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[Tucson 2003] General information


#1

Dear David, the link http://www.tucsongemshowguide.com should give
you all the info you seek. Sam Patania, Tucson Oh as for which day I
would pick any one of the four AGTA days, they are right in the
middle of everything and the Orchid dinner as well on the 7th.


#2

Hi David - I’ve interspersed my answers with your questions below.

       1. I would like to get into the big, wholesale gem shows to
do a little buying and a lot of admiring.  I remember from last
year that I need my resale # and a bunch of invoices.... any
specifics on this?  Will my invoices from Rio and a few gem
wholesalers be enough?  If not, any tips on how to con my way in? 
:)  If the req's  vary from show to show a source for specific
would be much appreciated. 

I’ve gotten into many of the wholesale shows with only my business
card and a resale certificate issued by the Calif. Bd of
Equalization. Even the big AGTA show that requires all kinds of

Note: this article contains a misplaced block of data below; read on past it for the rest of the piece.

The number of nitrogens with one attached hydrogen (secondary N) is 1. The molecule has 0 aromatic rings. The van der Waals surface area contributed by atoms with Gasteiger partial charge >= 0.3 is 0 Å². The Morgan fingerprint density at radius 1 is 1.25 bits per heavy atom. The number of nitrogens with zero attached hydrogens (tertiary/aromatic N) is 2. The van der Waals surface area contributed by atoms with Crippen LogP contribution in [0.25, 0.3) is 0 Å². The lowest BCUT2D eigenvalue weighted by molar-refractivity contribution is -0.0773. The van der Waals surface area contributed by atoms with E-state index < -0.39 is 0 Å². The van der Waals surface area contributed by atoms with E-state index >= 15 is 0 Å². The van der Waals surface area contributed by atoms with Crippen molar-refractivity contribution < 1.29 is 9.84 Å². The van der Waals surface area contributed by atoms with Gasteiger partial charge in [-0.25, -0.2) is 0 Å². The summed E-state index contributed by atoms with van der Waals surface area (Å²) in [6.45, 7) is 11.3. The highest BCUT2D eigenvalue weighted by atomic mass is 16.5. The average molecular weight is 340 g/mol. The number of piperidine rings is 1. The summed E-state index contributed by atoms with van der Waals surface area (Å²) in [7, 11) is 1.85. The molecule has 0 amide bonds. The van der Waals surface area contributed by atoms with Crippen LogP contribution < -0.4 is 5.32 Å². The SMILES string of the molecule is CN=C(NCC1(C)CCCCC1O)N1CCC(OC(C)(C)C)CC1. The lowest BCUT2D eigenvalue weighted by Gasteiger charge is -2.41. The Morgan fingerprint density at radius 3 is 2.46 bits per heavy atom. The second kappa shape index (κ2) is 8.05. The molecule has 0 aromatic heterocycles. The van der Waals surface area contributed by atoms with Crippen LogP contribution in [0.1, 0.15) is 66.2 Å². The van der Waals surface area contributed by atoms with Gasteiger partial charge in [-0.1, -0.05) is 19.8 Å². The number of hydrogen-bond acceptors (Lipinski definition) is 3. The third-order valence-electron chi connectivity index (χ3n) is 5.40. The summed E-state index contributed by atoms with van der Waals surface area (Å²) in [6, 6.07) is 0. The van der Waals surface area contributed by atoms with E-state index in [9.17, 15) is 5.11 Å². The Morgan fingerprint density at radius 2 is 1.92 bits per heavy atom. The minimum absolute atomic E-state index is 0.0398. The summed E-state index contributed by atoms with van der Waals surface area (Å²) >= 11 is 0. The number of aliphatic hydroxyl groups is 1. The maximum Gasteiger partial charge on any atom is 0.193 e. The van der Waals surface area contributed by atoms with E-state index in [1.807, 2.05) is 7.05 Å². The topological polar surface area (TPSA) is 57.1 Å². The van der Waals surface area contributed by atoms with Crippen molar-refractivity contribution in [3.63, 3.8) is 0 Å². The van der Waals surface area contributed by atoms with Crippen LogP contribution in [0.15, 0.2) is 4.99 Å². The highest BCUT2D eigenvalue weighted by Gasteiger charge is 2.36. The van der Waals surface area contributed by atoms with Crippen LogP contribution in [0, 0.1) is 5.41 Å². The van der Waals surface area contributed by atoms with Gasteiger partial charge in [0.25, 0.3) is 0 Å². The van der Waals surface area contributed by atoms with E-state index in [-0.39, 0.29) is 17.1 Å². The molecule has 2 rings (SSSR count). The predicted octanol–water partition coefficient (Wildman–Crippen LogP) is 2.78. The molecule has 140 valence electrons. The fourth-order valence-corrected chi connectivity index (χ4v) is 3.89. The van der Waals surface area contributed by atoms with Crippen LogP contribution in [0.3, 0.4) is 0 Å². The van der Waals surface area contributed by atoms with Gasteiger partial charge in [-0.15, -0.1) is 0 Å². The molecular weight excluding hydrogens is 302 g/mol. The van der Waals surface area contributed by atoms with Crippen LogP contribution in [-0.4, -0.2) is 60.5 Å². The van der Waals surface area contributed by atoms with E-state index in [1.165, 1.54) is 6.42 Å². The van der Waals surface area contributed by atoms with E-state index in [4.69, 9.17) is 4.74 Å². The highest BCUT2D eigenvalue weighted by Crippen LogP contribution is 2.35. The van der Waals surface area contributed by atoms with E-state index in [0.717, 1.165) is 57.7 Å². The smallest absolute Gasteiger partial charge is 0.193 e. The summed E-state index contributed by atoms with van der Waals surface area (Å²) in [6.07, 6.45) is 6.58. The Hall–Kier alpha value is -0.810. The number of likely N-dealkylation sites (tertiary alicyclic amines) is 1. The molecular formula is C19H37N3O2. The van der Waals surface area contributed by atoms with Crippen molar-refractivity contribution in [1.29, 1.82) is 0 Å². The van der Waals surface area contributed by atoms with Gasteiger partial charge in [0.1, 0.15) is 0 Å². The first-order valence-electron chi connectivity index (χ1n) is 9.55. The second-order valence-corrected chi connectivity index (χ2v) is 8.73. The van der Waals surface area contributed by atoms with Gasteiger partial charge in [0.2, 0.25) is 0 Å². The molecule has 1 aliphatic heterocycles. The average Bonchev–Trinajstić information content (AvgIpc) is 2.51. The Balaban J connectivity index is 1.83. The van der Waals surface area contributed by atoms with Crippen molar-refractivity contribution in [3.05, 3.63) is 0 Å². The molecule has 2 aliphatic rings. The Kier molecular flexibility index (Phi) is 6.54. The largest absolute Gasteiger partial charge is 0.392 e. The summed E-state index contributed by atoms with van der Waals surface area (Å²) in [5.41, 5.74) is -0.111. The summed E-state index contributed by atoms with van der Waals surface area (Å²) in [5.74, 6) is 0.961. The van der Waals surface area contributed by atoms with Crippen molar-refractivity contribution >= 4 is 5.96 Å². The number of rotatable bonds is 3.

invoices let me in last year with just my business card and resale
cert. Check out the website for Colored Stone magazine
http://www.tucsonshowguide.com/tsg/ for all the info that’s
available before the shows open.

   2. Which shows are your favorites for seeing all kinds of
beautiful gems?  I seem to remember that most require
pre-registration so I'd like to know which shows are most
worthwhile. 

Check out the Idar Oberstein Group in the GLDA Show. You will see
some amazing gems. Also the Gem Galleria in the Manning House
showed some incredible pieces, You will see beautiful stones
everywhere you go but these two stuck in my mind as exceptional last
year.

   4. Can I bring my wife and a friend to the wholesale shows, or
is the registration only for me? 
Some shows allow you to bring in an "associate." 
   5. Where can i get one of those handy Gem Show Guides?  I paid
to mail order one last year, then got to the show and they were